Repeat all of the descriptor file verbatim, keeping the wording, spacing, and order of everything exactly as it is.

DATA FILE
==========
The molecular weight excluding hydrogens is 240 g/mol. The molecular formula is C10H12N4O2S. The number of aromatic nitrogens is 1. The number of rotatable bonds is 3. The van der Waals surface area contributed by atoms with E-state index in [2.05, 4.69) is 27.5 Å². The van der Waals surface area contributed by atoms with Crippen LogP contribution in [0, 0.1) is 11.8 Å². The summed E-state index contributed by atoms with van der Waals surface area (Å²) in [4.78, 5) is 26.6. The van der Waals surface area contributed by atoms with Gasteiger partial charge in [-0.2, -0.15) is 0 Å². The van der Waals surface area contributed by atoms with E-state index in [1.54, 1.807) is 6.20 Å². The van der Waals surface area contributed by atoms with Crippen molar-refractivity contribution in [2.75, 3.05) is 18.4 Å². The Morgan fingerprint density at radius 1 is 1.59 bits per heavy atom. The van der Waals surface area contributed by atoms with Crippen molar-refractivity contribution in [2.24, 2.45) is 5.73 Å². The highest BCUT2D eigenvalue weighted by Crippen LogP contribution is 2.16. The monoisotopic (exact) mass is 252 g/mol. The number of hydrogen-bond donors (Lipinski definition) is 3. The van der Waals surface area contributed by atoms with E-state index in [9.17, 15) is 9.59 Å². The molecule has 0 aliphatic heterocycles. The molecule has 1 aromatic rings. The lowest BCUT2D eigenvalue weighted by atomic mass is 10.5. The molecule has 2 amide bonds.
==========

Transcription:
The molecular weight excluding hydrogens is 240 g/mol. The molecular formula is C10H12N4O2S. The number of aromatic nitrogens is 1. The number of rotatable bonds is 3. The van der Waals surface area contributed by atoms with E-state index in [2.05, 4.69) is 27.5 Å². The van der Waals surface area contributed by atoms with Crippen LogP contribution in [0, 0.1) is 11.8 Å². The summed E-state index contributed by atoms with van der Waals surface area (Å²) in [4.78, 5) is 26.6. The van der Waals surface area contributed by atoms with Gasteiger partial charge in [-0.2, -0.15) is 0 Å². The van der Waals surface area contributed by atoms with E-state index in [1.54, 1.807) is 6.20 Å². The van der Waals surface area contributed by atoms with Crippen molar-refractivity contribution in [2.75, 3.05) is 18.4 Å². The Morgan fingerprint density at radius 1 is 1.59 bits per heavy atom. The van der Waals surface area contributed by atoms with Crippen molar-refractivity contribution in [2.24, 2.45) is 5.73 Å². The highest BCUT2D eigenvalue weighted by Crippen LogP contribution is 2.16. The monoisotopic (exact) mass is 252 g/mol. The number of hydrogen-bond donors (Lipinski definition) is 3. The van der Waals surface area contributed by atoms with E-state index in [9.17, 15) is 9.59 Å². The molecule has 0 aliphatic heterocycles. The molecule has 1 aromatic rings. The lowest BCUT2D eigenvalue weighted by atomic mass is 10.5. The molecule has 2 amide bonds.